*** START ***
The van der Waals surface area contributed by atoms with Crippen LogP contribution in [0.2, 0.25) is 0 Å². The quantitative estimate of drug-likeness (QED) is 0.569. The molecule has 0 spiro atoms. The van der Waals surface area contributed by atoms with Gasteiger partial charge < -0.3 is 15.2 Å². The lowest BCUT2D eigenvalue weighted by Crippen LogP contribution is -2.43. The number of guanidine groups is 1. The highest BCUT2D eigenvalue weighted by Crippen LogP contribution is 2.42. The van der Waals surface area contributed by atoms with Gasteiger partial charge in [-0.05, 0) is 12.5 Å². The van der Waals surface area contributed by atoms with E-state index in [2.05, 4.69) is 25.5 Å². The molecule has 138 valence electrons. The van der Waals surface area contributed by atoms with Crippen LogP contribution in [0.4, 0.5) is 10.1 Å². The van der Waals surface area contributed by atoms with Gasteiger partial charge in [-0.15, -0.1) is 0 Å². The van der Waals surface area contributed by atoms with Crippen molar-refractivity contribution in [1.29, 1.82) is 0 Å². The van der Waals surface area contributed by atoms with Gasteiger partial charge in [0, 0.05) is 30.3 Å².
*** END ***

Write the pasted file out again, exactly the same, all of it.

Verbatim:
The van der Waals surface area contributed by atoms with Crippen LogP contribution in [0.2, 0.25) is 0 Å². The quantitative estimate of drug-likeness (QED) is 0.569. The molecule has 0 spiro atoms. The van der Waals surface area contributed by atoms with Gasteiger partial charge < -0.3 is 15.2 Å². The lowest BCUT2D eigenvalue weighted by Crippen LogP contribution is -2.43. The number of guanidine groups is 1. The highest BCUT2D eigenvalue weighted by Crippen LogP contribution is 2.42. The van der Waals surface area contributed by atoms with Gasteiger partial charge in [-0.05, 0) is 12.5 Å². The van der Waals surface area contributed by atoms with E-state index in [2.05, 4.69) is 25.5 Å². The molecule has 138 valence electrons. The van der Waals surface area contributed by atoms with Crippen LogP contribution in [0.4, 0.5) is 10.1 Å². The van der Waals surface area contributed by atoms with Gasteiger partial charge in [-0.15, -0.1) is 0 Å². The van der Waals surface area contributed by atoms with Crippen molar-refractivity contribution in [1.29, 1.82) is 0 Å². The van der Waals surface area contributed by atoms with Gasteiger partial charge in [0, 0.05) is 30.3 Å².